We would actually be better off if we could all get naked and reduce our numbers in pure, unarmed tooth and fingernail wrestling battles to the death without any exosomatic weaponry from 'stick and stones' on up.  But this is not likely to happen even though all other lifeforms utilize this bare 'fang & claw' method to equilibrate their numbers.

The next best step is for each country to decline on their own by whatever method they decide is best in keeping with their native traditions, with no interference from outside powers.  Armies facing in, if you will, than armies facing out.  Instead of one global petri dish using every resource at its disposal to whittle us down, break the world up into discrete petri dishes and leave them alone.  Create hundreds of Easter Islands from one planet.

By actively being proactive in our desire to decline and Powerdown it will eliminate much of the destruction to infrastructure and other biodiversity.  By doing nothing till we have to react to a crisis, we might be at 9 or 10 billion and there is no other choice but to go down by full scale nuclear war.  Just my two cents, but humans generally choose the worst case scenario.  Maybe we will get lucky this time.

Bob Shaw in Phx,AZ  Are Humans Smarter than Yeast?

The problem is that in order to think long-term, you have survive short-term.  That is never going to change.  

You might want to read Jared Diamond's Collapse, if you haven't.  He talks about what it takes to succeed as a sustainable society.  People do it, so obviously, it's possible.  We can be smarter than yeast, under certain conditions.

One interesting thing that's come out of anthropology research...size matters.  Societies that succeed in becoming sustainable are either small, with "grassroots" control, or large, with strong "top-down" control.  Medium-size societies (and large societies with weak central control) cannot be sustainable.  

Very small societies are small enough that everyone can see the problems, and everyone has a stake in fixing them.  With very large societies, individuals can no longer see all the problems their society is facing.  But the king can.  And he has a stake in protecting his entire kingdom, because he derives his wealth from the entire kingdom.  And he wants his heirs to inherit said wealth and kingdom.

But medium-sized societies suffer Easter Island-like collapses.  They are too large for individuals to understand what is going on throughout the society.  But they are not large enough for a central government to arise.  People may have a stake in their own valley, but not in the one next door.  So they collapse in internecine conflict.

So your idea of "small petri dishes" might work...if all the petri dishes agree that sustainability is the goal.  My worry is that some will try to maintain their standard of living.  For example, Ohio could burn tons of coal, not caring that it causes acid rain that kills all the crops in New England.  Canada could dump pollution from tar sands and other mining into rivers that flow through the U.S., not caring that they're poisoning people downstream.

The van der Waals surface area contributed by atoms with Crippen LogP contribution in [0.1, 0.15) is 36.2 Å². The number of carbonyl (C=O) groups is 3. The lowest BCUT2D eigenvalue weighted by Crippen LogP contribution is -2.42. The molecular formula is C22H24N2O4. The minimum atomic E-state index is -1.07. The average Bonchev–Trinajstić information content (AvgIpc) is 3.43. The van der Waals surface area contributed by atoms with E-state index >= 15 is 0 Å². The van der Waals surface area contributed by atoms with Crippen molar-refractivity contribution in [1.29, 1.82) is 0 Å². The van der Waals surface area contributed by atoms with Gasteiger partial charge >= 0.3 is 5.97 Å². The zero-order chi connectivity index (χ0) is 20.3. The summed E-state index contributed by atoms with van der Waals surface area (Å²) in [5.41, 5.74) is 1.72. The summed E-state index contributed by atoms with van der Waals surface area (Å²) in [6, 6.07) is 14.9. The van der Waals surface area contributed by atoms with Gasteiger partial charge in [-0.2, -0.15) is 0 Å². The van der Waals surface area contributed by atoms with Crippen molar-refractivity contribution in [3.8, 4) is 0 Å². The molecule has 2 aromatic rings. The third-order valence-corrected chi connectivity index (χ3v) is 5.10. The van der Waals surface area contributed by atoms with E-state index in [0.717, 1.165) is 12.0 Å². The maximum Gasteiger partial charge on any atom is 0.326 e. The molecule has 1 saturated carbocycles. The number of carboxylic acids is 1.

Technology today has global consequences; that being the case, I really don't think "grassroots" will work.  Eventually, we will return to small petri dishes.  We won't have the energy to do otherwise.  But the powerdown has to be managed by a strong central authority.  

"We would actually be better off if we could all get naked and reduce our numbers in pure, unarmed tooth and fingernail wrestling battles to the death "

Sounds like a new Fox reality show.

Our basic difference here is that I am talking in terms of a much longer, almost geologic timeframe, while I think you are talking within the timeframe of one or two generations.  Humans need to move past this short-term orientation once and for all.

In the short term we're all dead.

Every pop forecast gaussian curve puts humanity at less than a billion by 2100.

Back up via Game theory along the Gaussian and 40
years from now we have maybe 3 B.

Backup 70 years and pop is down by a billion or maybe stabilized at current levels.

Just stabilization means 325,000 humans must be
removed over and above the current rate of dieoff.

You're talking major human relocation and readjustment.

Meanwhile today-
By Paul Craig Roberts

01/29/06 "ICH" -- -- Two recent polls, a Los Angeles Times/Bloomberg poll and a New York Times/CBS News poll, indicate why Bush is getting away with impeachable offenses. Half of the US population is incapable of acquiring, processing and understanding information.

America has become a rogue nation, flying blind, guided only by ignorance and hubris. A terrible catastrophe awaits.

Finally "fat tail"s (think inverted Gaussians at asymptote)
are prime breeding grounds for Self Organizing Criticality.  Think sand piles and which falling grain of sand will cause the certain avalanche.

We have not seen the greatest event to occur in our lifetimes.